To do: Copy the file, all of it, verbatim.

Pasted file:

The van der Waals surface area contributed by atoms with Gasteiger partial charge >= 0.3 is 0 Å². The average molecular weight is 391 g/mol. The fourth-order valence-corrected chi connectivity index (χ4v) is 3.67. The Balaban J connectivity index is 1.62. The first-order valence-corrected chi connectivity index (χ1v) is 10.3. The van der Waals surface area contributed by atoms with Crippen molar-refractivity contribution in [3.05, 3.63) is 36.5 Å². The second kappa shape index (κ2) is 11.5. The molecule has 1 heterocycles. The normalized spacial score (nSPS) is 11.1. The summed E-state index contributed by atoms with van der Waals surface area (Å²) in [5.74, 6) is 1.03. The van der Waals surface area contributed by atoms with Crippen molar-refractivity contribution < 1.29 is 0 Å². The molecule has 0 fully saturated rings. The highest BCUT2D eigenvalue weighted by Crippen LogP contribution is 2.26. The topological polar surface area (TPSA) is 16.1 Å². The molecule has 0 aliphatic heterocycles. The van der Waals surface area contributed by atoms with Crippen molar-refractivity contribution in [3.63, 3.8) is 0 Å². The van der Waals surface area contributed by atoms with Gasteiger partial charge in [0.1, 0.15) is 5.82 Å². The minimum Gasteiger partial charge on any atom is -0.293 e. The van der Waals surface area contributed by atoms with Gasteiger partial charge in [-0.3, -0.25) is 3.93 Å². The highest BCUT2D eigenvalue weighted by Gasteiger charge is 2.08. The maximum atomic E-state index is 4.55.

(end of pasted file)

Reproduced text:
The van der Waals surface area contributed by atoms with Gasteiger partial charge >= 0.3 is 0 Å². The average molecular weight is 391 g/mol. The fourth-order valence-corrected chi connectivity index (χ4v) is 3.67. The Balaban J connectivity index is 1.62. The first-order valence-corrected chi connectivity index (χ1v) is 10.3. The van der Waals surface area contributed by atoms with Crippen molar-refractivity contribution in [3.05, 3.63) is 36.5 Å². The second kappa shape index (κ2) is 11.5. The molecule has 1 heterocycles. The normalized spacial score (nSPS) is 11.1. The summed E-state index contributed by atoms with van der Waals surface area (Å²) in [5.74, 6) is 1.03. The van der Waals surface area contributed by atoms with Crippen molar-refractivity contribution < 1.29 is 0 Å². The molecule has 0 fully saturated rings. The highest BCUT2D eigenvalue weighted by Crippen LogP contribution is 2.26. The topological polar surface area (TPSA) is 16.1 Å². The molecule has 0 aliphatic heterocycles. The van der Waals surface area contributed by atoms with Crippen molar-refractivity contribution in [3.63, 3.8) is 0 Å². The van der Waals surface area contributed by atoms with Gasteiger partial charge in [0.1, 0.15) is 5.82 Å². The minimum Gasteiger partial charge on any atom is -0.293 e. The van der Waals surface area contributed by atoms with Gasteiger partial charge in [-0.3, -0.25) is 3.93 Å². The highest BCUT2D eigenvalue weighted by Gasteiger charge is 2.08. The maximum atomic E-state index is 4.55.